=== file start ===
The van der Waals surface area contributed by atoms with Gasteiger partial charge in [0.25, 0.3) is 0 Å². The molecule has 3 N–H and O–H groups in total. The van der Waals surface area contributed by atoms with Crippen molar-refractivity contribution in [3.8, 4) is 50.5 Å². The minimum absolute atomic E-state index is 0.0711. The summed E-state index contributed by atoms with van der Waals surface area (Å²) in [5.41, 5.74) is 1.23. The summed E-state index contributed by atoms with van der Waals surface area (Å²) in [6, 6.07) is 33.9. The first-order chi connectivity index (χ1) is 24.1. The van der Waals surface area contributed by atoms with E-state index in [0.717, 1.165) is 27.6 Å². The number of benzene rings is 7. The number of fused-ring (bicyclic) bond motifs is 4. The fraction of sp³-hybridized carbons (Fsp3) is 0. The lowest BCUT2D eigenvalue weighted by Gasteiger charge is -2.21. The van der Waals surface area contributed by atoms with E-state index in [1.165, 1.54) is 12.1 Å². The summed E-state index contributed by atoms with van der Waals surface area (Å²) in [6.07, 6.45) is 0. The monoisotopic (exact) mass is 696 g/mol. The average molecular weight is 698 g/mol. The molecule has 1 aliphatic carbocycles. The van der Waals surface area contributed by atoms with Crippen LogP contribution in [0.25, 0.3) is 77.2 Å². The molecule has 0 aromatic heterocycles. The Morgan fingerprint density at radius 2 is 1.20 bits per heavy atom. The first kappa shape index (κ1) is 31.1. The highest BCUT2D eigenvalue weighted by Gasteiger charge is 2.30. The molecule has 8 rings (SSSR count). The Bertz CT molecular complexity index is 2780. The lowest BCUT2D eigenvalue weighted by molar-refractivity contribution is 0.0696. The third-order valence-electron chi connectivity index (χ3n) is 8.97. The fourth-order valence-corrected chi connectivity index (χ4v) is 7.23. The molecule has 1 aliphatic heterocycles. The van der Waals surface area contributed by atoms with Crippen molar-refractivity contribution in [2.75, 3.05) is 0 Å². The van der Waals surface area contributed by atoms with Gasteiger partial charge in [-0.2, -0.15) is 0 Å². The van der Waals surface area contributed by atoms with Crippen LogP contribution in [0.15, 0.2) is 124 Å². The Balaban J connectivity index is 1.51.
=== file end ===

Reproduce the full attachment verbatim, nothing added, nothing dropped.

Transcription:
The van der Waals surface area contributed by atoms with Gasteiger partial charge in [0.25, 0.3) is 0 Å². The molecule has 3 N–H and O–H groups in total. The van der Waals surface area contributed by atoms with Crippen molar-refractivity contribution in [3.8, 4) is 50.5 Å². The minimum absolute atomic E-state index is 0.0711. The summed E-state index contributed by atoms with van der Waals surface area (Å²) in [5.41, 5.74) is 1.23. The summed E-state index contributed by atoms with van der Waals surface area (Å²) in [6, 6.07) is 33.9. The first-order chi connectivity index (χ1) is 24.1. The van der Waals surface area contributed by atoms with E-state index in [0.717, 1.165) is 27.6 Å². The number of benzene rings is 7. The number of fused-ring (bicyclic) bond motifs is 4. The fraction of sp³-hybridized carbons (Fsp3) is 0. The lowest BCUT2D eigenvalue weighted by Gasteiger charge is -2.21. The van der Waals surface area contributed by atoms with E-state index in [1.165, 1.54) is 12.1 Å². The summed E-state index contributed by atoms with van der Waals surface area (Å²) in [6.07, 6.45) is 0. The monoisotopic (exact) mass is 696 g/mol. The average molecular weight is 698 g/mol. The molecule has 1 aliphatic carbocycles. The van der Waals surface area contributed by atoms with Crippen LogP contribution in [0.25, 0.3) is 77.2 Å². The molecule has 0 aromatic heterocycles. The Morgan fingerprint density at radius 2 is 1.20 bits per heavy atom. The first kappa shape index (κ1) is 31.1. The highest BCUT2D eigenvalue weighted by Gasteiger charge is 2.30. The molecule has 8 rings (SSSR count). The Bertz CT molecular complexity index is 2780. The lowest BCUT2D eigenvalue weighted by molar-refractivity contribution is 0.0696. The third-order valence-electron chi connectivity index (χ3n) is 8.97. The fourth-order valence-corrected chi connectivity index (χ4v) is 7.23. The molecule has 1 aliphatic heterocycles. The van der Waals surface area contributed by atoms with Crippen molar-refractivity contribution in [2.75, 3.05) is 0 Å². The van der Waals surface area contributed by atoms with Gasteiger partial charge in [-0.2, -0.15) is 0 Å². The van der Waals surface area contributed by atoms with Crippen LogP contribution in [0.15, 0.2) is 124 Å². The Balaban J connectivity index is 1.51.